Ancient Monuments

History on the Ground

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Bowl barrow 190m north of Dale Abbey Farm

A Scheduled Monument in Stanton, Staffordshire

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Latitude: 53.03 / 53°1'47"N

Longitude: -1.8408 / 1°50'26"W

OS Eastings: 410775.298409

OS Northings: 348088.002183

OS Grid: SK107480

Mapcode National: GBR 377.3FD

Mapcode Global: WHCF3.P3NH

Entry Name: Bowl barrow 190m north of Dale Abbey Farm

Scheduled Date: 5 August 1992

Source: Historic England

Source ID: 1009684

English Heritage Legacy ID: 13580

County: Staffordshire

Civil Parish: Stanton

Traditional County: Staffordshire

Lieutenancy Area (Ceremonial County): Staffordshire

Church of England Parish: Ellastone St Peter

Church of England Diocese: Lichfield


The monument includes a bowl barrow located on the north-east side of the
north-west end of a ridge crest 190m north of Dale Abbey Farm. It survives as
an oval stone and earth mound up to 0.7m high with maximum dimensions of 16.5m
by 12m. There is an irregularly-shaped shallow pit 0.1m deep at the barrow's
centre and evidence of slight robbing or erosion on all sides other than the
north-west. Limited antiquarian investigation at the barrow's centre located
two cremations in a line on the old landsurface. The bones were only
partially burnt leaving the skeletons partly intact. Unburnt parts of a human
skull and some teeth were found disturbed by the southerly of the two
cremations. Flint flakes and a sherd of pottery were found near the barrow's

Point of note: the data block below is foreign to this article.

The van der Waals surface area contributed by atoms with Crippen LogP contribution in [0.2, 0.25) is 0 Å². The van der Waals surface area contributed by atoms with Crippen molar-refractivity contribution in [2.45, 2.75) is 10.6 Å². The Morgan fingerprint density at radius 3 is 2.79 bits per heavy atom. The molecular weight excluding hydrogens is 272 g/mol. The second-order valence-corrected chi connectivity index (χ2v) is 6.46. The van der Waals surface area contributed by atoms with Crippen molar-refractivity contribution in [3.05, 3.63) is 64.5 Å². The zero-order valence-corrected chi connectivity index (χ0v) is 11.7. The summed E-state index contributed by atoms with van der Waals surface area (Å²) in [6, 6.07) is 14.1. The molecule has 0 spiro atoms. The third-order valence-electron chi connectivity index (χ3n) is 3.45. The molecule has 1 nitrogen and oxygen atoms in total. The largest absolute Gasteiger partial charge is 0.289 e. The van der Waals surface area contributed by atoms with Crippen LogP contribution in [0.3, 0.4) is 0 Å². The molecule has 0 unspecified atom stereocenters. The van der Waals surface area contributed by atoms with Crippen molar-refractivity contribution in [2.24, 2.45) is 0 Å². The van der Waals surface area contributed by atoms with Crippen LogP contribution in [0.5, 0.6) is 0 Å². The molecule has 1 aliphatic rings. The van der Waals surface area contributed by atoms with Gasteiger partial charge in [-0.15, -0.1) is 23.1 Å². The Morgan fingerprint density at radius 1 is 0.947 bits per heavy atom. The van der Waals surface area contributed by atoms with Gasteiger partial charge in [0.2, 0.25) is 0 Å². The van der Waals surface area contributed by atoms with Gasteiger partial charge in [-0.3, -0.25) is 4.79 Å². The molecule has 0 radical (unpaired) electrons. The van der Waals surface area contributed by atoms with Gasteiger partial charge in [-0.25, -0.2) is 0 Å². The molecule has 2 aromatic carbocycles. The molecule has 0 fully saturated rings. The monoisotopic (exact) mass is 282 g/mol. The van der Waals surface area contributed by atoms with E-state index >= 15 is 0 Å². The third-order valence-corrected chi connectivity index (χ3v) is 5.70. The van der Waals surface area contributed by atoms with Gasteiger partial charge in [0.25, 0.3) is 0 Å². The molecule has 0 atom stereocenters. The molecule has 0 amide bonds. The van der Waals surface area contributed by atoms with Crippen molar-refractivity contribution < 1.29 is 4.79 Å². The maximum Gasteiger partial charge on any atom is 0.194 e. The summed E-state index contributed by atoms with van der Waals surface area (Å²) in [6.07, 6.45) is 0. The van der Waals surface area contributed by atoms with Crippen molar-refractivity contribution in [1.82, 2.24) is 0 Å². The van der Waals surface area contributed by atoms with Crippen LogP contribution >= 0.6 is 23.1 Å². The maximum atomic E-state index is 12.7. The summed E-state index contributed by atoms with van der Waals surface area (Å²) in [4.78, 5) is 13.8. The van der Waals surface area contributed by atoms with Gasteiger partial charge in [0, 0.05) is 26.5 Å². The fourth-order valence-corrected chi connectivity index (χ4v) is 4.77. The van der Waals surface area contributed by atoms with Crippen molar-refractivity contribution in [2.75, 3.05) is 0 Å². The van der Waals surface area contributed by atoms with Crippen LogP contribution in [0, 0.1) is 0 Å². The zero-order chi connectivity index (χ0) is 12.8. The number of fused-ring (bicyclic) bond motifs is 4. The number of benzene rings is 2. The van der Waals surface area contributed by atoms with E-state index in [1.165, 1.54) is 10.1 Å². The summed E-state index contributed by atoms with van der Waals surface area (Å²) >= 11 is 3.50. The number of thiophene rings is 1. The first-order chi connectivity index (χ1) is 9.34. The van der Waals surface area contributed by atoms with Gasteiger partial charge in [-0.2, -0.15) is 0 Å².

The site of the monument is shown on the attached map extract.
It includes a 2 metre boundary around the archaeological features,
considered to be essential for the monument's support and preservation.

Source: Historic England

Reasons for Scheduling

Bowl barrows, the most numerous form of round barrow, are funerary monuments
dating from the Late Neolithic period to the Late Bronze Age, with most
examples belonging to the period 2400-1500 BC. They were constructed as
earthen or rubble mounds, sometimes ditched, which covered single or multiple
burials. They occur either in isolation or grouped as cemeteries and often
acted as a focus for burials in later periods. Often superficially similar,
although differing widely in size, they exhibit regional variations in form
and a diversity of burial practices. There are over 10,000 surviving bowl
barrows recorded nationally (many more have already been destroyed), occurring
across most of lowland Britain. Often occupying prominent locations, they are
a major historic element in the modern landscape and their considerable
variation of form and longevity as a monument type provide important
information on the diversity of beliefs and social organisations amongst early
prehistoric communities. They are particularly representative of their period
and a substantial proportion of surviving examples are considered worthy of

Despite minor robbing or erosion to the barrow sides and limited antiquarian
investigation at the centre of the mound, the bowl barrow 190m north of Dale
Abbey Farm survives well. This investigation located human remains, flints
and pottery, and further evidence of interments and grave goods will exist
within the barrow and upon the old landsurface.

Source: Historic England


Books and journals
Barnatt, J, The Peak District Barrow Survey (1989), (1989)
Bateman, , Ten Years Digging (1861), (1861), 125
Bateman, Desc & Obs Further Discoveries in the Barrows of Derbyshire,
Bateman, Illustrations of Antiquity (Unpub volume of drawings), Sheffield City Museum
Carrington, Barrow Diggers (Unpub MS with letters and notes), 1848,
Darvill,T., MPP Single Monument Class Description - Bowl Barrows, (1988)

Source: Historic England

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